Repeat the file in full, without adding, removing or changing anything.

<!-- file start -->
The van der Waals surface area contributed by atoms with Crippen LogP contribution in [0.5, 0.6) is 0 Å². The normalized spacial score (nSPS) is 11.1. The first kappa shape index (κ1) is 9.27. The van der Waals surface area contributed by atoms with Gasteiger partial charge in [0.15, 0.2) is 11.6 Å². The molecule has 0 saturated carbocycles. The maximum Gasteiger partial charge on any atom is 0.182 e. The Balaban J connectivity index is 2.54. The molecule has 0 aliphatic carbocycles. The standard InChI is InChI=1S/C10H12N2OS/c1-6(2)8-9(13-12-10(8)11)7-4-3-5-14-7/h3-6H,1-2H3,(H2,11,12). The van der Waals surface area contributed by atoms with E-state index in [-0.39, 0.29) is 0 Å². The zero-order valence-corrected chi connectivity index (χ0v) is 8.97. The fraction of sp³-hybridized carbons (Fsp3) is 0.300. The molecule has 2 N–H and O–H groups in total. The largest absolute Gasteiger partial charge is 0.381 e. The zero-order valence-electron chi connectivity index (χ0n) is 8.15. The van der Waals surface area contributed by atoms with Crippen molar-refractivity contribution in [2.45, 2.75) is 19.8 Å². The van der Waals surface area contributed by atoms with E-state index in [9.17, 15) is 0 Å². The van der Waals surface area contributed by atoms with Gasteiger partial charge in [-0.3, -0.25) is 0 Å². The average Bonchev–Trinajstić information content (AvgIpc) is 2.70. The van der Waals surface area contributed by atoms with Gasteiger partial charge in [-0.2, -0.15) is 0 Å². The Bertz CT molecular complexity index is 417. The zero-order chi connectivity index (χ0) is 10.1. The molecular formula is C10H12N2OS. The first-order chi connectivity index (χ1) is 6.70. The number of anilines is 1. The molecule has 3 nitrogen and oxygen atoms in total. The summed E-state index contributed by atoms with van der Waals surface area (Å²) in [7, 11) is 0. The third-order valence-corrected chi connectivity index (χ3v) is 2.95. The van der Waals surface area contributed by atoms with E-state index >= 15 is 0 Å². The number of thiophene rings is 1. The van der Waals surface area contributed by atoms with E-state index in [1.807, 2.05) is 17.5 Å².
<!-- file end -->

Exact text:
The van der Waals surface area contributed by atoms with Crippen LogP contribution in [0.5, 0.6) is 0 Å². The normalized spacial score (nSPS) is 11.1. The first kappa shape index (κ1) is 9.27. The van der Waals surface area contributed by atoms with Gasteiger partial charge in [0.15, 0.2) is 11.6 Å². The molecule has 0 saturated carbocycles. The maximum Gasteiger partial charge on any atom is 0.182 e. The Balaban J connectivity index is 2.54. The molecule has 0 aliphatic carbocycles. The standard InChI is InChI=1S/C10H12N2OS/c1-6(2)8-9(13-12-10(8)11)7-4-3-5-14-7/h3-6H,1-2H3,(H2,11,12). The van der Waals surface area contributed by atoms with E-state index in [-0.39, 0.29) is 0 Å². The zero-order valence-corrected chi connectivity index (χ0v) is 8.97. The fraction of sp³-hybridized carbons (Fsp3) is 0.300. The molecule has 2 N–H and O–H groups in total. The largest absolute Gasteiger partial charge is 0.381 e. The zero-order valence-electron chi connectivity index (χ0n) is 8.15. The van der Waals surface area contributed by atoms with Crippen molar-refractivity contribution in [2.45, 2.75) is 19.8 Å². The van der Waals surface area contributed by atoms with E-state index in [9.17, 15) is 0 Å². The van der Waals surface area contributed by atoms with Gasteiger partial charge in [-0.3, -0.25) is 0 Å². The average Bonchev–Trinajstić information content (AvgIpc) is 2.70. The van der Waals surface area contributed by atoms with Gasteiger partial charge in [-0.2, -0.15) is 0 Å². The Bertz CT molecular complexity index is 417. The zero-order chi connectivity index (χ0) is 10.1. The molecular formula is C10H12N2OS. The first-order chi connectivity index (χ1) is 6.70. The number of anilines is 1. The molecule has 3 nitrogen and oxygen atoms in total. The summed E-state index contributed by atoms with van der Waals surface area (Å²) in [7, 11) is 0. The third-order valence-corrected chi connectivity index (χ3v) is 2.95. The van der Waals surface area contributed by atoms with E-state index >= 15 is 0 Å². The number of thiophene rings is 1. The van der Waals surface area contributed by atoms with E-state index in [1.807, 2.05) is 17.5 Å².